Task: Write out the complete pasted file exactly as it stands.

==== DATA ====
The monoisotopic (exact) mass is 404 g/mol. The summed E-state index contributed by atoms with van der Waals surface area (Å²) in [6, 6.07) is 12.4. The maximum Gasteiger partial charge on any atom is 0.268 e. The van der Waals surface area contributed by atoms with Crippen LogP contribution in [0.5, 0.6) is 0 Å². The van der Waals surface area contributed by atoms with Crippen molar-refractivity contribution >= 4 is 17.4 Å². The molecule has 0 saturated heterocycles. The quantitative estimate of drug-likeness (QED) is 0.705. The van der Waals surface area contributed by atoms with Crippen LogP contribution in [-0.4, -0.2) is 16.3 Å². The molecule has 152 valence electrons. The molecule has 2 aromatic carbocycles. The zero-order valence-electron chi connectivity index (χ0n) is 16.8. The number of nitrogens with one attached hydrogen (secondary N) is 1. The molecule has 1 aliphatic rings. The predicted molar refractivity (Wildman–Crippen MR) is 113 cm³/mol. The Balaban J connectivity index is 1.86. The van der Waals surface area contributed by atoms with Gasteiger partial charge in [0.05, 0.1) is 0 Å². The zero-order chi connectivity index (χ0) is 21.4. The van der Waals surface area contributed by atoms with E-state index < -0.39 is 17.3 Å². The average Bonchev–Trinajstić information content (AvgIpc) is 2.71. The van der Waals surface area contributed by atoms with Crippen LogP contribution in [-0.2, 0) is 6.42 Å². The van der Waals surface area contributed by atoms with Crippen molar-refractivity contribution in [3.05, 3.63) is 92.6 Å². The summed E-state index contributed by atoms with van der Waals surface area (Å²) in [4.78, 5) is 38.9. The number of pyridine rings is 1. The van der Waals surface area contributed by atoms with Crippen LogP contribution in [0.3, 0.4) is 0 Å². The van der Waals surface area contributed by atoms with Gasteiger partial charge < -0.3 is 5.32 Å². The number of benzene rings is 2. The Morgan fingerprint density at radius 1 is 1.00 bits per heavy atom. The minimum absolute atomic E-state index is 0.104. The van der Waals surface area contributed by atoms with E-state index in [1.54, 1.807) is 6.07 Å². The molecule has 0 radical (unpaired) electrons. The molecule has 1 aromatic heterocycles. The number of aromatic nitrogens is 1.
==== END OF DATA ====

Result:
The monoisotopic (exact) mass is 404 g/mol. The summed E-state index contributed by atoms with van der Waals surface area (Å²) in [6, 6.07) is 12.4. The maximum Gasteiger partial charge on any atom is 0.268 e. The van der Waals surface area contributed by atoms with Crippen LogP contribution in [0.5, 0.6) is 0 Å². The van der Waals surface area contributed by atoms with Crippen molar-refractivity contribution >= 4 is 17.4 Å². The molecule has 0 saturated heterocycles. The quantitative estimate of drug-likeness (QED) is 0.705. The van der Waals surface area contributed by atoms with Crippen LogP contribution in [-0.4, -0.2) is 16.3 Å². The molecule has 152 valence electrons. The molecule has 2 aromatic carbocycles. The zero-order valence-electron chi connectivity index (χ0n) is 16.8. The number of nitrogens with one attached hydrogen (secondary N) is 1. The molecule has 1 aliphatic rings. The predicted molar refractivity (Wildman–Crippen MR) is 113 cm³/mol. The Balaban J connectivity index is 1.86. The van der Waals surface area contributed by atoms with Gasteiger partial charge in [0.05, 0.1) is 0 Å². The zero-order chi connectivity index (χ0) is 21.4. The van der Waals surface area contributed by atoms with E-state index < -0.39 is 17.3 Å². The average Bonchev–Trinajstić information content (AvgIpc) is 2.71. The van der Waals surface area contributed by atoms with Crippen LogP contribution in [-0.2, 0) is 6.42 Å². The van der Waals surface area contributed by atoms with Crippen molar-refractivity contribution in [3.05, 3.63) is 92.6 Å². The summed E-state index contributed by atoms with van der Waals surface area (Å²) in [4.78, 5) is 38.9. The number of pyridine rings is 1. The van der Waals surface area contributed by atoms with Crippen LogP contribution in [0.3, 0.4) is 0 Å². The van der Waals surface area contributed by atoms with Gasteiger partial charge < -0.3 is 5.32 Å². The number of benzene rings is 2. The Morgan fingerprint density at radius 1 is 1.00 bits per heavy atom. The minimum absolute atomic E-state index is 0.104. The van der Waals surface area contributed by atoms with E-state index in [1.54, 1.807) is 6.07 Å². The molecule has 0 radical (unpaired) electrons. The molecule has 1 aromatic heterocycles. The number of aromatic nitrogens is 1.